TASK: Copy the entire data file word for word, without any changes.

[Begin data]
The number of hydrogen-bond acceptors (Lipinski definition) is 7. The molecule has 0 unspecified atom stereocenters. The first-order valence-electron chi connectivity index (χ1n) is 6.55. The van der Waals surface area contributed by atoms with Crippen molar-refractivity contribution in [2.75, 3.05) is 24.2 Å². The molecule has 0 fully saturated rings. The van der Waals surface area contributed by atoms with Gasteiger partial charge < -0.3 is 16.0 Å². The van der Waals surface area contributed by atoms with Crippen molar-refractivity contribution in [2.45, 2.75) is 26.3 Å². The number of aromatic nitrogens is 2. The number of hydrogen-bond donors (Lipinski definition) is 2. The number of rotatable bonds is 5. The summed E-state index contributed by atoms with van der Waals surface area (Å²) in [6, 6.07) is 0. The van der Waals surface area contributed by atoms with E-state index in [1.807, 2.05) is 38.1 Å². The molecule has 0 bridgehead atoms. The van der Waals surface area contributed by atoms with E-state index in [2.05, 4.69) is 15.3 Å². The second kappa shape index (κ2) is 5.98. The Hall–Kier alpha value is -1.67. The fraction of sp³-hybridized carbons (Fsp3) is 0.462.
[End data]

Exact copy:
The number of hydrogen-bond acceptors (Lipinski definition) is 7. The molecule has 0 unspecified atom stereocenters. The first-order valence-electron chi connectivity index (χ1n) is 6.55. The van der Waals surface area contributed by atoms with Crippen molar-refractivity contribution in [2.75, 3.05) is 24.2 Å². The molecule has 0 fully saturated rings. The van der Waals surface area contributed by atoms with Gasteiger partial charge < -0.3 is 16.0 Å². The van der Waals surface area contributed by atoms with Crippen molar-refractivity contribution in [2.45, 2.75) is 26.3 Å². The number of aromatic nitrogens is 2. The number of hydrogen-bond donors (Lipinski definition) is 2. The number of rotatable bonds is 5. The summed E-state index contributed by atoms with van der Waals surface area (Å²) in [6, 6.07) is 0. The van der Waals surface area contributed by atoms with E-state index in [1.807, 2.05) is 38.1 Å². The molecule has 0 bridgehead atoms. The van der Waals surface area contributed by atoms with E-state index in [2.05, 4.69) is 15.3 Å². The second kappa shape index (κ2) is 5.98. The Hall–Kier alpha value is -1.67. The fraction of sp³-hybridized carbons (Fsp3) is 0.462.